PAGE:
Ginsburg illness casts spotlight on long-term court absences


WASHINGTON – Justice Ruth Bader Ginsburg has missed a month of Supreme Court arguments as she recovers from lung cancer surgery.

The 85-year-old Ginsburg could be back on the bench when the court next meets on Tuesday, and even as she has been away, she has not missed any votes.

In some state court systems, including California, the highest court can essentially borrow a judge from a lower court to temporarily replace an absent member, said Chemerinsky, the dean of the law school at the University of California, Berkeley.

The Supreme Court has no similar arrangement. The nine justices are there for as long as they wish, and neither a retired justice nor an appellate judge can fill a void.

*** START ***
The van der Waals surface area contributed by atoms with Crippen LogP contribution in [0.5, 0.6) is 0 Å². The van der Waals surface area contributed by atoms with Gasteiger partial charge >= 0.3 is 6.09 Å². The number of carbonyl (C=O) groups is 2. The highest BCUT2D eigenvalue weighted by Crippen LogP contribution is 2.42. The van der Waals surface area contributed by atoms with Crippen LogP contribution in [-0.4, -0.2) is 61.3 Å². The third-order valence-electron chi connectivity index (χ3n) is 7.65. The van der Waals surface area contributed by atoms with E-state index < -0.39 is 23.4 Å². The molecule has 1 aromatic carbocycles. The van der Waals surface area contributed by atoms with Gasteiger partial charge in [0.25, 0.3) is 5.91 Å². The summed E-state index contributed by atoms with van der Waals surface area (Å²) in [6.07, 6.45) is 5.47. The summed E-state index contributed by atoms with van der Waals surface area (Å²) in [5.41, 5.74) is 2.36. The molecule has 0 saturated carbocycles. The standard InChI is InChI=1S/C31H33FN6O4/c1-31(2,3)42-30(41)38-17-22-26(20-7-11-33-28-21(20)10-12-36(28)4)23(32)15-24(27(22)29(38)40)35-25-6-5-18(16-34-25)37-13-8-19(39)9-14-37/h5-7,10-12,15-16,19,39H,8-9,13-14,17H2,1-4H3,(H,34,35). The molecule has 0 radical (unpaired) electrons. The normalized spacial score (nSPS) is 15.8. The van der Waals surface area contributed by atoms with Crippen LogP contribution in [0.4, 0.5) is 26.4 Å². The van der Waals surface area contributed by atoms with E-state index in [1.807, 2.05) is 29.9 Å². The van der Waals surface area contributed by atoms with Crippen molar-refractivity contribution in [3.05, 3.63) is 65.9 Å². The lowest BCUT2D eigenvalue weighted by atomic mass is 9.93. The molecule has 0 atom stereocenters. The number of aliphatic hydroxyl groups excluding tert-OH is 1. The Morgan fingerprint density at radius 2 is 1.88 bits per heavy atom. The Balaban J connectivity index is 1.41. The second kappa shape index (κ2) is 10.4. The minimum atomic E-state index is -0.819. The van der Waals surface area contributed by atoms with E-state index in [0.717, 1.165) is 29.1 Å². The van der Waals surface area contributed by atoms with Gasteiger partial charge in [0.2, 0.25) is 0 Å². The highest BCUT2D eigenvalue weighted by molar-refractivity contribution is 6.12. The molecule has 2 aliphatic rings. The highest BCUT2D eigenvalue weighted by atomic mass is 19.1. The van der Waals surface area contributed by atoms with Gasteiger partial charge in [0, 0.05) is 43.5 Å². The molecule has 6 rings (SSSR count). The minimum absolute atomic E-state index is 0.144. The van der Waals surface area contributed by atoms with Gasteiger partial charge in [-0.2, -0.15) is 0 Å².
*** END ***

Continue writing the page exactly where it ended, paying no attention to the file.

The 25th Amendment to the Constitution sets out what happens if a president is incapacitated, but refuses to relinquish power. In Congress, the absence of a single lawmaker is not likely to make a lasting difference, while the absence of a single justice on the nine-member court can be significant. Also, elected officials have terms of office that last six years at most, in the case of senators.